377.4

By the time this section was finally abolished, a lot of people who were not in support initially had reconsidered their stance, or at least had become open to discussions. One of the major influences to bring about this change was the portrayal of LGBT characters and storyline in mainstream movies. In the early sixties, where sex was a taboo, homosexuality was non-existent on the silver screen. However, the movies that are currently being produced have a range of LGBT characters. Of course, not all of this representation is for the good of the community. Some still perpetuate stereotypes and use this sexuality as a way to garner cheap laughs, just as we see men cross-dressing in popular TV shows for ‘entertainment’.

On the other hand, movies like Fire, Welcome to Sajjanpur, My brother…Nikhil, Kapoor and Sons, and the more recent, Ek Ladki Ko Dekha To Aisa Laga are amongst the few movies to take the LGBT community seriously and craft their characters with care and sensitivity. Since many reputed artists are cast in these movies, people are drawn to the theatres. Thus, paving the way for conversations about the LGBT and their issues within families.

Such portrayal of LGBT characters and their acceptance by the public helps many to gain the confidence to come out of the closets and share their experiences. While earlier there was a fear of dismissal, now there is a hope of acceptance. The younger generation who is more prone to social media, sees this conversation happening, and is more likely to be accepting of each other’s sexualities. This openness of society would also help combat issues like HIV and AIDS as people would be more likely to come out and get medical help without shame.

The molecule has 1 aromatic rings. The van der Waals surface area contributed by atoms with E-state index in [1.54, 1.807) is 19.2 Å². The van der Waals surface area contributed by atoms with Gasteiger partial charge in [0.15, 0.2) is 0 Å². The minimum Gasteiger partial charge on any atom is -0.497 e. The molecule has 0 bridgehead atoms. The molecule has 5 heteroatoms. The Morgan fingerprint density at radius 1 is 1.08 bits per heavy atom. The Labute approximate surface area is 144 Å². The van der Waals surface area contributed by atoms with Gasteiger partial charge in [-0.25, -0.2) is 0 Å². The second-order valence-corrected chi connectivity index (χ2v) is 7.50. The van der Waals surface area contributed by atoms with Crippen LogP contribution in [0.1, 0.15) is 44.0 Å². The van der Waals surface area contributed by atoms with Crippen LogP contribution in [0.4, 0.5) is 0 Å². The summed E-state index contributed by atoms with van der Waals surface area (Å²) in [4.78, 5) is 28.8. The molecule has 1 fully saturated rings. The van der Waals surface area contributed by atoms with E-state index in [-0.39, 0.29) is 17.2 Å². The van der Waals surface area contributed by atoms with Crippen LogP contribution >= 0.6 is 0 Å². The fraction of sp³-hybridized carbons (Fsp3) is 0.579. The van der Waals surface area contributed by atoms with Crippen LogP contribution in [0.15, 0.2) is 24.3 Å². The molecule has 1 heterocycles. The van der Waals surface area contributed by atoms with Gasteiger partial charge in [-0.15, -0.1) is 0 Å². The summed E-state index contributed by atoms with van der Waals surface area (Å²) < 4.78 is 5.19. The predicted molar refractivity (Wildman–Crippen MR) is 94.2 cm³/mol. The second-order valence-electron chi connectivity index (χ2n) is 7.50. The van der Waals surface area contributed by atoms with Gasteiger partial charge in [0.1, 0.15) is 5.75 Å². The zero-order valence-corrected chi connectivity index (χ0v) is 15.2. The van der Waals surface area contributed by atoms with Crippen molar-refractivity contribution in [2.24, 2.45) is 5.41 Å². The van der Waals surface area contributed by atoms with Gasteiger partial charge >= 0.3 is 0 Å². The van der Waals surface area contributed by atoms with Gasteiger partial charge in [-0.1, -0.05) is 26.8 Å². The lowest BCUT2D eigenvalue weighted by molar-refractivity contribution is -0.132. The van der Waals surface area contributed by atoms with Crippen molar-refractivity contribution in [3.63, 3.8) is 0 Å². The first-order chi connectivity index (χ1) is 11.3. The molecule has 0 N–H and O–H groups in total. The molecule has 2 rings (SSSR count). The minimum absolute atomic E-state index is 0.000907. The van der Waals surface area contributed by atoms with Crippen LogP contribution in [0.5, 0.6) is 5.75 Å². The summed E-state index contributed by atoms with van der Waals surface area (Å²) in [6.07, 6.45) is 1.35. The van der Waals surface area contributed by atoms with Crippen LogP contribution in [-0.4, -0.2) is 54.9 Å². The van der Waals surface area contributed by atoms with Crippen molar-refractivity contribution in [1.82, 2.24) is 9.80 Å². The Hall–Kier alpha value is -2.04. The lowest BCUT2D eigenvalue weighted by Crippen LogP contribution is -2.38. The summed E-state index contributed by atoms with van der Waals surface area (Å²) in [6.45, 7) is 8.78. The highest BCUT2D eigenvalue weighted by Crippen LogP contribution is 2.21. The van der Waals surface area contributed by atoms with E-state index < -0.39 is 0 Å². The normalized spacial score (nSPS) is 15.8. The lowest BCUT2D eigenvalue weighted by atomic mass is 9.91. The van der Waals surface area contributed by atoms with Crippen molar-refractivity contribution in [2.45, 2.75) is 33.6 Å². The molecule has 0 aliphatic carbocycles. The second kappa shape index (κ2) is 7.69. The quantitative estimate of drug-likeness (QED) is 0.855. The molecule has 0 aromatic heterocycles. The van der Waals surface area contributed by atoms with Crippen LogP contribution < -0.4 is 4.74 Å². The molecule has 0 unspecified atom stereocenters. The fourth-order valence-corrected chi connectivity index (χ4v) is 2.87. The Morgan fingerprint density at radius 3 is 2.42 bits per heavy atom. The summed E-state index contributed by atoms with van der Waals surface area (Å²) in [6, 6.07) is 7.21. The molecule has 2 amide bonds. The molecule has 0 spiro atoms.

section-377-verdict-indias-finally-on-the-right-side-of-history.jpg

Repealing of Section 377 shows that the rights and freedom that are granted to every citizen of India remains at the core of the Indian constitution. Both the government and the judiciary are committed to the progress of the nation. Since India is a democracy, our path to progress is slow as we have to ensure that everyone is heard. All of us may have different opinions, different preferences, however, in the end, we all want India to progress, and repealing of section 377 shows that we are on the right path.

Reference:
[1]Pushpinder Kaur, Gender, Sexuality and (Be) longing: The Representation of Queer (LGBT) in Hindi Cinema - Amity Journal of Media & Communication Studies (ISSN 2231 –1033)
Advertisements
About Dhwani Swadia 5 Articles
Dhwani is currently a freelance content writer and editor. She usually writes on Feminism, Animal Rights, Books, Food, and Travel. She is usually found with a book in her hand. When she is not reading, she can be found petting animals or planning her next travel.

Be the first to comment

Leave a Reply

This site uses Akismet to reduce spam. Learn how your comment data is processed.